Are You Fully Informed on Social Security?

For most U.S. citizens, at least a portion of your retirement income will consist of Social Security retirement benefits. Electing these benefits offers a significant planning opportunity because the choices you make will impact your lifetime retirement income capacity.

You can begin Social Security retirement benefits as early as age 62 or as late as age 70. Benefits will be reduced if started prior to full retirement age and will be higher if delayed past full retirement age.

Full retirement age is the point at which you are entitled to unreduced retirement benefits. That age ranges between 65 and 67 depending on your birth year.

Widows or widowers can begin Social Security retirement benefits as early as age 60.

Social Security retirement benefits are permanently reduced by a fraction of a percent for each month prior to full retirement age that you start collecting benefits.

Delayed retirement credits are granted for each month past full retirement age that you delay receiving benefits. This benefit increase ceases at age 70. For those born in 1943 or later, the yearly rate of increase is 8%.

You can be eligible to receive benefits based on your own earnings record or that of your spouse. Even if you’re divorced, you can potentially be eligible for benefits based on your ex-spouse’s record depending on the length of your marriage and if you’ve remarried since then.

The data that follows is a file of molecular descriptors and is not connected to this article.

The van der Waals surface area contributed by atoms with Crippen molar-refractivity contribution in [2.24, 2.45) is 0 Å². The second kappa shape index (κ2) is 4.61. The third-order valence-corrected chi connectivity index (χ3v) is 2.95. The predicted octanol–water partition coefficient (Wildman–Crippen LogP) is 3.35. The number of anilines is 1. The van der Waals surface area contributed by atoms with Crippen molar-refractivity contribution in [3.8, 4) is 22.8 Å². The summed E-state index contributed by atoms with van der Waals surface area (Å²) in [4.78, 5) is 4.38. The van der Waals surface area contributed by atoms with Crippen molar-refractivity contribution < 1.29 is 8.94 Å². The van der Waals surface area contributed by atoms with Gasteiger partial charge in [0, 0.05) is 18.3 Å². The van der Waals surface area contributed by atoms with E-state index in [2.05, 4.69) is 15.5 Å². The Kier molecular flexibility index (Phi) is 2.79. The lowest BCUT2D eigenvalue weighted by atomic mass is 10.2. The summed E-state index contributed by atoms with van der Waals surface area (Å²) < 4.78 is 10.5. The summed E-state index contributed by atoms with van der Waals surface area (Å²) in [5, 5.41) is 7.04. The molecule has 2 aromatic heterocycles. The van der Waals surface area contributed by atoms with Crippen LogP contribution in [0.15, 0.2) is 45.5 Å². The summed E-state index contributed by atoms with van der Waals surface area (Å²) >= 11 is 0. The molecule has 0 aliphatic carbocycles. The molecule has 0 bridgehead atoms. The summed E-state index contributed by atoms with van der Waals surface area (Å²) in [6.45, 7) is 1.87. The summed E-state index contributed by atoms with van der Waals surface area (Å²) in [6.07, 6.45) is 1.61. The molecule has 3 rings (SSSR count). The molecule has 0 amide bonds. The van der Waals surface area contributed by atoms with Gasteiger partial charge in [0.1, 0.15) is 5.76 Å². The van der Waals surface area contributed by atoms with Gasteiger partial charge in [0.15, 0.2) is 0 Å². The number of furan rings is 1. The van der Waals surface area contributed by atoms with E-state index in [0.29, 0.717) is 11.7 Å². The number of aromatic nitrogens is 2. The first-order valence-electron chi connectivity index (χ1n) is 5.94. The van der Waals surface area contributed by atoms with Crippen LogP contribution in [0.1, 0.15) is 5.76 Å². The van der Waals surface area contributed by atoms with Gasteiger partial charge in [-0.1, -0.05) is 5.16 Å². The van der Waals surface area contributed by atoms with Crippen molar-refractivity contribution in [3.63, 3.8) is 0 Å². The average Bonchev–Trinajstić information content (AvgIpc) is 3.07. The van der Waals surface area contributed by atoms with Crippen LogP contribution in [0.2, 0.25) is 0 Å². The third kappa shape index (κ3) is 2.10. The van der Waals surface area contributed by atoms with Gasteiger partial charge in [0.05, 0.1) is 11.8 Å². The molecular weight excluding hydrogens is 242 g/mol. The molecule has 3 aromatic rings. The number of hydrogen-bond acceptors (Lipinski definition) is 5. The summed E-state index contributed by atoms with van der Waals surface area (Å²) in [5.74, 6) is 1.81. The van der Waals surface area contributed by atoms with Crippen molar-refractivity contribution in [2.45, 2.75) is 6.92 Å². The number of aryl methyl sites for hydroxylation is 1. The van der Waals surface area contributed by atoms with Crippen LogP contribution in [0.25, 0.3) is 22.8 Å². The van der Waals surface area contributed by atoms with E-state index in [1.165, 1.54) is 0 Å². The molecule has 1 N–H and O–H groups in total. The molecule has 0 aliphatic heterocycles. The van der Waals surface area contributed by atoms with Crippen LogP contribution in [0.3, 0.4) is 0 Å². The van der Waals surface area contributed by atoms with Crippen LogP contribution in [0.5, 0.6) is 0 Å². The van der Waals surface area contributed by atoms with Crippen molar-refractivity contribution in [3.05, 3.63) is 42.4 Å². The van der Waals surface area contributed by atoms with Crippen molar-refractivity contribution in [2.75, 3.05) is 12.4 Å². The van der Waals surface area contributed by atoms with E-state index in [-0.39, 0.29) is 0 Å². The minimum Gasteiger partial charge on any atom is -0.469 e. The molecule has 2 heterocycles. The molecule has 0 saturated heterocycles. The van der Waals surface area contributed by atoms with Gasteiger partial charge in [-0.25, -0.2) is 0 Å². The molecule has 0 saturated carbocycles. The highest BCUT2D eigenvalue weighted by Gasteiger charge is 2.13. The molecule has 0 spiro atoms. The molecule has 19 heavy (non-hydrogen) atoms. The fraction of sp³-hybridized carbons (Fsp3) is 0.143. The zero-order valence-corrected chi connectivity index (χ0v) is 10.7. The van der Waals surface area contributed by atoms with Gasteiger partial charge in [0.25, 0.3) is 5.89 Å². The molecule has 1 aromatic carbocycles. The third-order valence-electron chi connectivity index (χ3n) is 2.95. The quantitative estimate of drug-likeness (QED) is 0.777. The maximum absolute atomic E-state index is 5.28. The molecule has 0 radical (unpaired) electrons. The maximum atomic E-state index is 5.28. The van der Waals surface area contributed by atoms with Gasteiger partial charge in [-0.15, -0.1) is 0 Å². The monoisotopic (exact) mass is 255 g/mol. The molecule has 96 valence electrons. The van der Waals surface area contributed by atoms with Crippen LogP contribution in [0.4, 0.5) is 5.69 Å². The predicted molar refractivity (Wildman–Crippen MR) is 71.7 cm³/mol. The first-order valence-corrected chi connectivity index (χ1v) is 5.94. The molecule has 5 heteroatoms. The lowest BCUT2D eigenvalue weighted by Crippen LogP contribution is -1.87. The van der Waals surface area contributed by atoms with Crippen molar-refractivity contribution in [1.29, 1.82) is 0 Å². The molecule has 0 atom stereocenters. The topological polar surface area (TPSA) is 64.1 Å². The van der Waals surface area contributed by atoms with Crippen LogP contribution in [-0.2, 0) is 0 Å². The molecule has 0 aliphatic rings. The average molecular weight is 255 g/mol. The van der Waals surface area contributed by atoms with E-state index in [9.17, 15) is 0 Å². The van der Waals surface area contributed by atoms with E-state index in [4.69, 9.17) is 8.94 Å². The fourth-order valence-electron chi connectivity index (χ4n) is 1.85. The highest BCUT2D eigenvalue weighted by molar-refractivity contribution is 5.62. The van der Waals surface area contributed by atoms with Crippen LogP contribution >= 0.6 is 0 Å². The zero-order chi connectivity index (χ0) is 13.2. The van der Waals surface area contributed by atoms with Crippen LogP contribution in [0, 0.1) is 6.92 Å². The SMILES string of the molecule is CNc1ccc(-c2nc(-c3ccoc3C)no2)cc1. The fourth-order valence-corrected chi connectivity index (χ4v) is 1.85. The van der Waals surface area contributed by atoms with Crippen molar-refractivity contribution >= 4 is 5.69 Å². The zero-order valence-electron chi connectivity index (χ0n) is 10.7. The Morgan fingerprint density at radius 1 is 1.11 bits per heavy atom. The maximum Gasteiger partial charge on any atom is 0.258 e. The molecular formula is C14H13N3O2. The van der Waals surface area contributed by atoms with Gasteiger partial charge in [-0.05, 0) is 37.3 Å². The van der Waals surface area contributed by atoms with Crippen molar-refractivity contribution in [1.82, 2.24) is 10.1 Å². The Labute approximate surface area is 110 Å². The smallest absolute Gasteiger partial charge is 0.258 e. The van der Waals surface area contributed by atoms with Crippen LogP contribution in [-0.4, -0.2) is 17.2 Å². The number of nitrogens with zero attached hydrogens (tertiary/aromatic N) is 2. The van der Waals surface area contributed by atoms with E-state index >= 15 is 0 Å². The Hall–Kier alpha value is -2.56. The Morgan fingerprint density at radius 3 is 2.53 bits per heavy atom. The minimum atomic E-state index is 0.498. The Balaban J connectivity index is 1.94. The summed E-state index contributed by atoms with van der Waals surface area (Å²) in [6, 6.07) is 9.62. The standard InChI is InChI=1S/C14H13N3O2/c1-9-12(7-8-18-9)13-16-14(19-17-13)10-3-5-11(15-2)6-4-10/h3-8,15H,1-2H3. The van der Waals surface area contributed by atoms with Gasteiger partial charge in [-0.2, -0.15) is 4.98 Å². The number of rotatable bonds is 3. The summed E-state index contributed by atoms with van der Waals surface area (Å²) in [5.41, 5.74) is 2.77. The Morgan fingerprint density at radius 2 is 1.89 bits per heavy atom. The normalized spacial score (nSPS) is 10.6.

Even if you have never worked under Social Security, you may be able to get spousal retirement benefits if you are at least 62 years of age and your spouse is currently receiving benefits.

If you turned age 62 by January 1, 2016, you are still allowed to file a restricted application. This allows you to restrict your application to only receive a spousal benefit rather than the benefit based on your own earnings record. Otherwise, you are automatically given the higher of the two benefits.

Everyone has the option to suspend their benefits after beginning them, but the loophole of using this feature in conjunction with a restricted application to receive spousal benefits until your own benefit is maximized at age 70 closed effective May 1, 2016. Anyone who had implemented this strategy prior to the deadline will still be able to continue as planned.

A portion of your Social Security retirement benefit can be withheld if your income is above certain annual limits. Benefits are no longer reduced once you reach full retirement age.

Upon death of the first spouse, the survivor will receive 100% of their deceased spouse’s benefit if that amount is higher than their own. If that amount is not higher, the deceased’s benefit will simply stop.

Depending on your income level and tax filing status, up to 85% of your Social Security benefit can be taxable.

If you change your mind within 12 months of applying for benefits, you can withdraw your application and repay all benefit received. You are limited to one withdrawal per lifetime. If you are at least full retirement age but not yet 70, you can request to temporarily suspend benefit payments, which does not require payback of benefits received to date.


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